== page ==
The electric bike or e-bike is becoming popular in the Lower Mainland of B.C. Vancouver and Victoria are the only major urban areas in Canada that enjoy almost year-round cycling weather. It is no wonder that the bike is becoming an increasingly important component of urban commuting. E-bikes are figuring more and more into that matrix.
There are two distinct types of e-bikes: the type that resembles an ordinary bike in which the electric mechanism assists the rider, and the type which resembles a motor scooter that seems impractical to pedal. The former is the subject of this discussion.
Ease of pedalling leads me to the first feature to seek when selecting an e-bike. How easy is the bike to pedal when the battery is flat? Or there is a malfunction of the propulsion system? Some kind of failure could occur over the lifespan of the machine, so it is nice to know that you can carry on to your destination if a problem occurs. So your first tryout should be without power.
The second most important consideration is where can you get it serviced. Most bike shops can fix punctures and adjust brakes but few have a technician on staff that can service or repair the power train.
I am currently on my third e-bike in two years. The first one was a Cyclamatic, which I imported from the U.S. It cost about $1,200 landed here in Vancouver. After roughly six month’s operation a fault occurred with the motor. I could not find anyone locally that wanted to try to solve the problem. The supplier in the U.S. was very supportive; however, it took them a long time to obtain a new motor, complete with rear wheel, from the manufacturer (in China). Eventually the bike was as good as new but in the meantime, I had given up hope of ever getting it fixed so I started looking for a replacement.
One of my own criteria is that the bike I have must be capable of delivering some exercise. The iGo bike, sold by a dealer in Vancouver at about $1,900, met this requirement, so I settled on that model. A choice that turned out to be a disaster. The chain came off twice on my first two rides; on my third trip the chain broke and fell off in the road. The eight-speed derailleur gears were continual trouble; some cogwheels and the chain wore out and had to be replaced. The battery was guaranteed for approximately 750 charges but only lasted for about 300. A battery cost $595 plus tax. In the meantime, the dealer skipped town and moved too far away for me to get to his premises for servicing. In the end, I became so frustrated, trying to get the machine reliable and dealing with a disinterested retailer and a supplier in Montreal, that I wrote the thing off.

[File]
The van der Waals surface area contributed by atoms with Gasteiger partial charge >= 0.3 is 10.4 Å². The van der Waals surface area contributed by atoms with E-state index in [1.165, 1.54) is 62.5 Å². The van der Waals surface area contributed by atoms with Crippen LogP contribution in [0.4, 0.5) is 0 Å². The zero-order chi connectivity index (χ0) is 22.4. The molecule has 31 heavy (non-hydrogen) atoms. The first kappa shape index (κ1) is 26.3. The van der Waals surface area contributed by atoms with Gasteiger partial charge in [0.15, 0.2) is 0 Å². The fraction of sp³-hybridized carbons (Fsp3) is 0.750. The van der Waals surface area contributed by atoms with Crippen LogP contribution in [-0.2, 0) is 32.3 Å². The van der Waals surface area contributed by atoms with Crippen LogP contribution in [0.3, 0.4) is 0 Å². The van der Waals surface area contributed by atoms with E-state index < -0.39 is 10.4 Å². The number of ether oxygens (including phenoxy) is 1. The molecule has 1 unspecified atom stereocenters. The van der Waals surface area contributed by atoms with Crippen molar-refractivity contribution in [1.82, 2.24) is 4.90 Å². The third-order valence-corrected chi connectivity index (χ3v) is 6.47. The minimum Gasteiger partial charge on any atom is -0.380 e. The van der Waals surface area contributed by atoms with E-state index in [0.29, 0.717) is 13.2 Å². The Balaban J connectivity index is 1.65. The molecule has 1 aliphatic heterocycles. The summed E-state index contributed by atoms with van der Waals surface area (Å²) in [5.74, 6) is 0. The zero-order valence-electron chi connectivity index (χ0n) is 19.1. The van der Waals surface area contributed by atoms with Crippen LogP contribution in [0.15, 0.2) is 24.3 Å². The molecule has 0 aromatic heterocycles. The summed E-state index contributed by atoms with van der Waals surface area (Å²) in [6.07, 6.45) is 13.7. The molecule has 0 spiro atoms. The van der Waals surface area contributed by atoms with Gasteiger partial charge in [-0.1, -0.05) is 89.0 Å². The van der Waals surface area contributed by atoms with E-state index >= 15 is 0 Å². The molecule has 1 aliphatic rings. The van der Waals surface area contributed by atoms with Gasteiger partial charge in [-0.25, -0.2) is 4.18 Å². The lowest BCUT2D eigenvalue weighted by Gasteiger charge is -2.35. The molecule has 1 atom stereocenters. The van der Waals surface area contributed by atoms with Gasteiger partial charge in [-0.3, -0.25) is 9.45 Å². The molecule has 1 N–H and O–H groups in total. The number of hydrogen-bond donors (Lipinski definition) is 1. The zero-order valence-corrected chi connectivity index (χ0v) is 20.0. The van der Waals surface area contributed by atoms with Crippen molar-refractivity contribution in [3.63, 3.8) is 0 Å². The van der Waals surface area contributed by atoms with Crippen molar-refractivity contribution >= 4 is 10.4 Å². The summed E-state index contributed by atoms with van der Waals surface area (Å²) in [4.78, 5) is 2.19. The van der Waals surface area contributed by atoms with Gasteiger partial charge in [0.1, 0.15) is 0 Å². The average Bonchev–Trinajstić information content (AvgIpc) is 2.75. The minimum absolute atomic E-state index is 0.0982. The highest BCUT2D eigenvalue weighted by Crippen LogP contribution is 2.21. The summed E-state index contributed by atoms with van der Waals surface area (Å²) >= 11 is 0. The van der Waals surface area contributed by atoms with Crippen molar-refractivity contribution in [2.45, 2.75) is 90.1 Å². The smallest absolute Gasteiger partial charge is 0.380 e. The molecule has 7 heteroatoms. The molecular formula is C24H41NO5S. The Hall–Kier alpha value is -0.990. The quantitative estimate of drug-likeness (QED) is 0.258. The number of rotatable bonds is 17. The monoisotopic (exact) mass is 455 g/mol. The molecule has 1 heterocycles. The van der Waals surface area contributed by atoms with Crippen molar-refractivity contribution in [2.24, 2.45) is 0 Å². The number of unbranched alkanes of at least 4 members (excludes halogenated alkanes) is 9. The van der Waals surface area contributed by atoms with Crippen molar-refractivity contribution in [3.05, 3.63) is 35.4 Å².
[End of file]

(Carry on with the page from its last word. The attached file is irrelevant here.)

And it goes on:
This leads me to the second most important consideration when shopping for an e-bike. Satisfy yourself that the retailer has a knowledgeable technician on staff. You are unlikely to find such a person in an ordinary bike shop. Look for an outlet that deals mainly or exclusively in e-bikes and has a reasonable servicing department.
My third e-bike, an eProdigy, is the best one I have owned so far. It cost about $2,800 and was supplied by the Reckless bike shop in downtown Vancouver. Their premises are centrally located to the main east-west and north-south cycle corridors in the city, and they have competent technicians on duty seven days a week. Their service, interest, and products have gone a long way to re-inspire my waning interest in these machines.
The impressive eProdigy e-bike is just entering the Vancouver market. I am a senior citizen, and to give mine a decent tryout I recently rode 40 kilometres from downtown Vancouver to Sunshine Hills, North Delta, negotiating several steep and long hills en route, including the Alex Fraser Bridge. It was absolutely no trouble at all, an overall fun trip, for me an adventure. So far I have 400 kilometres on the odometer.
E-bikes are really for commuters. A 15-kilometre commute would be ideal. You bowl along with pedal assist at about 20 to 25 kilometres per hour. A longer commute would be fine if you took your battery charger to work with you. Most e-bikes claim to have about a 40-kilometre range but that is under ideal conditions and should be accepted with caution. The weight of the rider plus any load carried, hills en route, significant wind velocity, power settings used, and gears selected all have a bearing on range.
The economics go something like this. Say that a bike should last at least four years and costs about $2,500. One new battery during that period costs about $500. Total outlay: about $3,000, which spread out over a commute five times per week for four years, works out to less than $3 per day. There are no parking costs, no transit fares, no gas or insurance fees, no cumulative car mileage. or wear and tear. What is more you feel good and you’re leaving a space for those who must drive or use transit.
All we need now is for an enterprising person in China to come up with a lightweight e-bike “commuter over-suit”—for those of us that have to attend meetings or social functions in business attire during inclement weather, and don’t have an opportunity to change out of cycling garb on arrival.